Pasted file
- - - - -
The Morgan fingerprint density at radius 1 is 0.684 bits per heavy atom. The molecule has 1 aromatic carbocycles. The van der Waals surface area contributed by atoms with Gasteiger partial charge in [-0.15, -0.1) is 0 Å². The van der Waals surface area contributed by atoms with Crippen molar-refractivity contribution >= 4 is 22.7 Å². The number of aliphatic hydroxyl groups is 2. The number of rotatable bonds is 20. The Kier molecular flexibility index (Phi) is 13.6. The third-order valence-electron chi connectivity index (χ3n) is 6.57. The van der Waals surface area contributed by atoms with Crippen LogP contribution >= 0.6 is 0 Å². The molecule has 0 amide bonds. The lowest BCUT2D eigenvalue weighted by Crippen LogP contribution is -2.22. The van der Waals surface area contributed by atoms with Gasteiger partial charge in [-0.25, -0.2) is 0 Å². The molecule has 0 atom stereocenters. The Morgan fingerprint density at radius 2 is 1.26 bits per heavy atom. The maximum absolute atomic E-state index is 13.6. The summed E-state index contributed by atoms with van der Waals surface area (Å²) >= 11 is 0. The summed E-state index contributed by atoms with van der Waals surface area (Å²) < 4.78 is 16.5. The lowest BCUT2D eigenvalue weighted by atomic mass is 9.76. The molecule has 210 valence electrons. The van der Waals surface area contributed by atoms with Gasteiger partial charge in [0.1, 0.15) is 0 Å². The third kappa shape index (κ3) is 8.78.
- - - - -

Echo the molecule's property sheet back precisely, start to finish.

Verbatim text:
The Morgan fingerprint density at radius 1 is 0.684 bits per heavy atom. The molecule has 1 aromatic carbocycles. The van der Waals surface area contributed by atoms with Gasteiger partial charge in [-0.15, -0.1) is 0 Å². The van der Waals surface area contributed by atoms with Crippen molar-refractivity contribution >= 4 is 22.7 Å². The number of aliphatic hydroxyl groups is 2. The number of rotatable bonds is 20. The Kier molecular flexibility index (Phi) is 13.6. The third-order valence-electron chi connectivity index (χ3n) is 6.57. The van der Waals surface area contributed by atoms with Crippen LogP contribution >= 0.6 is 0 Å². The molecule has 0 amide bonds. The lowest BCUT2D eigenvalue weighted by Crippen LogP contribution is -2.22. The van der Waals surface area contributed by atoms with Gasteiger partial charge in [-0.25, -0.2) is 0 Å². The molecule has 0 atom stereocenters. The Morgan fingerprint density at radius 2 is 1.26 bits per heavy atom. The maximum absolute atomic E-state index is 13.6. The summed E-state index contributed by atoms with van der Waals surface area (Å²) >= 11 is 0. The summed E-state index contributed by atoms with van der Waals surface area (Å²) < 4.78 is 16.5. The lowest BCUT2D eigenvalue weighted by atomic mass is 9.76. The molecule has 210 valence electrons. The van der Waals surface area contributed by atoms with Gasteiger partial charge in [0.1, 0.15) is 0 Å². The third kappa shape index (κ3) is 8.78.